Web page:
Rutgers University has released a study where researchers analysed how Google, Facebook and Instagram repeatedly change boundaries between smart visibility strategies and 'cheating the system'.
Whether you are a company or a reporter trying to boost your visibility online, what is ok to do and what is considered “unfairly gaming the system?’’
Is it ok to use keywords that you know people are searching for, but not ok for “bots’’ to direct traffic to your site? Will you be punished, suspended or banned from Google, Facebook and Instagram because how you strategise with the algorithm is deemed illegitimate?
Researchers at Rutgers University say more consistent standards are needed for advertisers, journalists, influencers and marketers seeking to boost their visibility on platforms such as Google, Facebook and Instagram.
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Boundary lines are vague and inconsistent
In a study
, published in the journal Social Media & Society
, researchers found that platforms’ boundary lines between legitimate and improper ways to boost visibility are vague, inconsistent and largely reflective of the companies’ material interests.
“Though the line between acceptable and unacceptable user behaviour will necessarily be fraught, continually shifting, and arbitrary to some degree, it must nevertheless be drawn,” said lead author Caitlin Petre
, an assistant professor of journalism and media studies at Rutgers University-New Brunswick’s School of Communication and Information
The problem, according to the researchers, is that too often platform companies draw these lines unilaterally and arbitrarily, potentially harming well-intentioned content creators in the process.
In the study, researchers analysed platform user guidelines and media coverage of three case studies in which Google, Facebook and Instagram accused a group of users of illegitimately “gaming the algorithm” and punished them by limiting their visibility, suspending, or banning them.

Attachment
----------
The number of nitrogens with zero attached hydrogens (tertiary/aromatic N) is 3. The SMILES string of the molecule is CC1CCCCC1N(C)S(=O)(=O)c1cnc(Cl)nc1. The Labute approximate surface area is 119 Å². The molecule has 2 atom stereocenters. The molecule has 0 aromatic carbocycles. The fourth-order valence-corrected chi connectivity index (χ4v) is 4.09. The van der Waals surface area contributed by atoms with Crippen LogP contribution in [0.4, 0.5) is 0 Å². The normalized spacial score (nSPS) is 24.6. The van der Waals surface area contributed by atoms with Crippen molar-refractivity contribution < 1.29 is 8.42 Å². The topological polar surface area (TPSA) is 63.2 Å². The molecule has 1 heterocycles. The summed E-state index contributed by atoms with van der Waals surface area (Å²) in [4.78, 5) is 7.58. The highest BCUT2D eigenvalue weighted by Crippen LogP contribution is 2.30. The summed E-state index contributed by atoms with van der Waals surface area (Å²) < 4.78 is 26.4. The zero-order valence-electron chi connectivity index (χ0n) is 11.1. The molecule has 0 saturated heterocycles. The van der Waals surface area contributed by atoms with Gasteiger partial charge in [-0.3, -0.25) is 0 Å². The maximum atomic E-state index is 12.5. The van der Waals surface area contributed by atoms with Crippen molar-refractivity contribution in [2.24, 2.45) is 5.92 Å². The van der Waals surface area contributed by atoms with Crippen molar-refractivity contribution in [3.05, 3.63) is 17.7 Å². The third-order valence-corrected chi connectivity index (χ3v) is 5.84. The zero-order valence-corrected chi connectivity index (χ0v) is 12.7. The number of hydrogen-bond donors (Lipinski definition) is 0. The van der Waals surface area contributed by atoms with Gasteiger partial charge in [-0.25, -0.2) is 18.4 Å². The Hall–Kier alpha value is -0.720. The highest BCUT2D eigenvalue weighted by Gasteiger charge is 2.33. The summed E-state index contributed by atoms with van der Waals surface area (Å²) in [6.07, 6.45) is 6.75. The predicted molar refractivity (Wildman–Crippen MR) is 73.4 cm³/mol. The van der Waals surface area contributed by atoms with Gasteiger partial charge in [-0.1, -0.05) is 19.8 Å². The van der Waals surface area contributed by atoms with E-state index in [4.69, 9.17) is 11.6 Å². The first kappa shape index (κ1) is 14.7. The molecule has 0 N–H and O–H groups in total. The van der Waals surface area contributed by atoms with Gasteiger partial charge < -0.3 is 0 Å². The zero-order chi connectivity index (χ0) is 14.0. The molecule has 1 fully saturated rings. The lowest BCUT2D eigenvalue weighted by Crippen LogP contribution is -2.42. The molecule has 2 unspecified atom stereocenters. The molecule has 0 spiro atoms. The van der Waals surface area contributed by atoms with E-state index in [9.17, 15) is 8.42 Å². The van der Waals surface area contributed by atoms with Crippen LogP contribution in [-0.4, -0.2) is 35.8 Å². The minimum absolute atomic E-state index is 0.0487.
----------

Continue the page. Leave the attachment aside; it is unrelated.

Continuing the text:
“Even though platform-drawn lines between ‘gaming the system’ and acting strategically are blurry, there is a public discourse where those who engage in behaviour deemed to be gaming are not just ‘mistaken’ about what the rules are, but that they are cheaters, offenders and acting criminally,” Petre said.
More troubling is that the rules, guidelines, and punishments that have emerged seem to reflect digital intermediaries’ powerful structural position and commercial interests, rather than a coherent understanding of manipulation, deception, and authenticity.
Social media platform companies are portrayed as neutral umpires acting in good faith, even though their decisions are driven by what is best for their business – a dynamic the researchers termed “platform paternalism.”
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“The decisions about how algorithmic manipulation is formulated and enforced should be democratised to grant influence to a wider array of content makers – perhaps especially for those whose very livelihoods depend on algorithmic visibility,” Petre said.
The study’s authors included researchers from Cornell University and the University of Pennsylvania.